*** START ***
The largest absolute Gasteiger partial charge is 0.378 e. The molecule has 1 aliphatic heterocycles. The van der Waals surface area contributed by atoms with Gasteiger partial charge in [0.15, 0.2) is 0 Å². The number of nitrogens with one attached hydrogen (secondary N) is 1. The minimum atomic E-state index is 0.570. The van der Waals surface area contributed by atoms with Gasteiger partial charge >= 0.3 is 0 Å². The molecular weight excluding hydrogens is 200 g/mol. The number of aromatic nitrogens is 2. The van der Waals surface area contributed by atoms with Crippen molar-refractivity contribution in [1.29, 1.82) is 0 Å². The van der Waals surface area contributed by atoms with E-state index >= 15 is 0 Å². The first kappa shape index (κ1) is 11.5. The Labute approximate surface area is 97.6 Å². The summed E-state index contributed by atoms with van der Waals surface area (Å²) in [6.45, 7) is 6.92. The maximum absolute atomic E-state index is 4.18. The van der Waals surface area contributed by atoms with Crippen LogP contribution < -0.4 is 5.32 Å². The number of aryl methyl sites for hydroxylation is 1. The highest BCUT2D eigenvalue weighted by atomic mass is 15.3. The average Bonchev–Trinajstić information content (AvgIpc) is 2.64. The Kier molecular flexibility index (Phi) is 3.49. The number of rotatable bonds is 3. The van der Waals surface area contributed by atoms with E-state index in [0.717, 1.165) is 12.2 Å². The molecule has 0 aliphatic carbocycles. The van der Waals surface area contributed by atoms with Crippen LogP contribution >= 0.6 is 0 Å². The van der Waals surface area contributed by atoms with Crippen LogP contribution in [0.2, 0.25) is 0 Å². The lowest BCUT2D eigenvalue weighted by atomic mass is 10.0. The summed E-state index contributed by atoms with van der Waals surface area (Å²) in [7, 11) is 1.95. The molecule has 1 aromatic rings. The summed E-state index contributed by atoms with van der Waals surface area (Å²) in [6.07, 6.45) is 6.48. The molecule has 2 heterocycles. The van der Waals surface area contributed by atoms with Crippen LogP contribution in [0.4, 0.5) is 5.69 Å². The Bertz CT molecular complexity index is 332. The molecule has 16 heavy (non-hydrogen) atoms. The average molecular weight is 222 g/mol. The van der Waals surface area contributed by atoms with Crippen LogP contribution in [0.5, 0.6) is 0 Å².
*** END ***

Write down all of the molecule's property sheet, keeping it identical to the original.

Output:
The largest absolute Gasteiger partial charge is 0.378 e. The molecule has 1 aliphatic heterocycles. The van der Waals surface area contributed by atoms with Gasteiger partial charge in [0.15, 0.2) is 0 Å². The number of nitrogens with one attached hydrogen (secondary N) is 1. The minimum atomic E-state index is 0.570. The van der Waals surface area contributed by atoms with Gasteiger partial charge >= 0.3 is 0 Å². The molecular weight excluding hydrogens is 200 g/mol. The number of aromatic nitrogens is 2. The van der Waals surface area contributed by atoms with Crippen molar-refractivity contribution in [1.29, 1.82) is 0 Å². The van der Waals surface area contributed by atoms with E-state index >= 15 is 0 Å². The first kappa shape index (κ1) is 11.5. The Labute approximate surface area is 97.6 Å². The summed E-state index contributed by atoms with van der Waals surface area (Å²) in [6.45, 7) is 6.92. The maximum absolute atomic E-state index is 4.18. The van der Waals surface area contributed by atoms with Crippen LogP contribution < -0.4 is 5.32 Å². The number of aryl methyl sites for hydroxylation is 1. The highest BCUT2D eigenvalue weighted by atomic mass is 15.3. The average Bonchev–Trinajstić information content (AvgIpc) is 2.64. The Kier molecular flexibility index (Phi) is 3.49. The number of rotatable bonds is 3. The van der Waals surface area contributed by atoms with E-state index in [0.717, 1.165) is 12.2 Å². The molecule has 0 aliphatic carbocycles. The van der Waals surface area contributed by atoms with Crippen LogP contribution >= 0.6 is 0 Å². The van der Waals surface area contributed by atoms with Crippen LogP contribution in [0.2, 0.25) is 0 Å². The lowest BCUT2D eigenvalue weighted by atomic mass is 10.0. The summed E-state index contributed by atoms with van der Waals surface area (Å²) in [7, 11) is 1.95. The molecule has 1 aromatic rings. The summed E-state index contributed by atoms with van der Waals surface area (Å²) in [6.07, 6.45) is 6.48. The molecule has 2 heterocycles. The van der Waals surface area contributed by atoms with Crippen LogP contribution in [0.4, 0.5) is 5.69 Å². The Bertz CT molecular complexity index is 332. The molecule has 16 heavy (non-hydrogen) atoms. The average molecular weight is 222 g/mol. The van der Waals surface area contributed by atoms with Crippen LogP contribution in [0.5, 0.6) is 0 Å².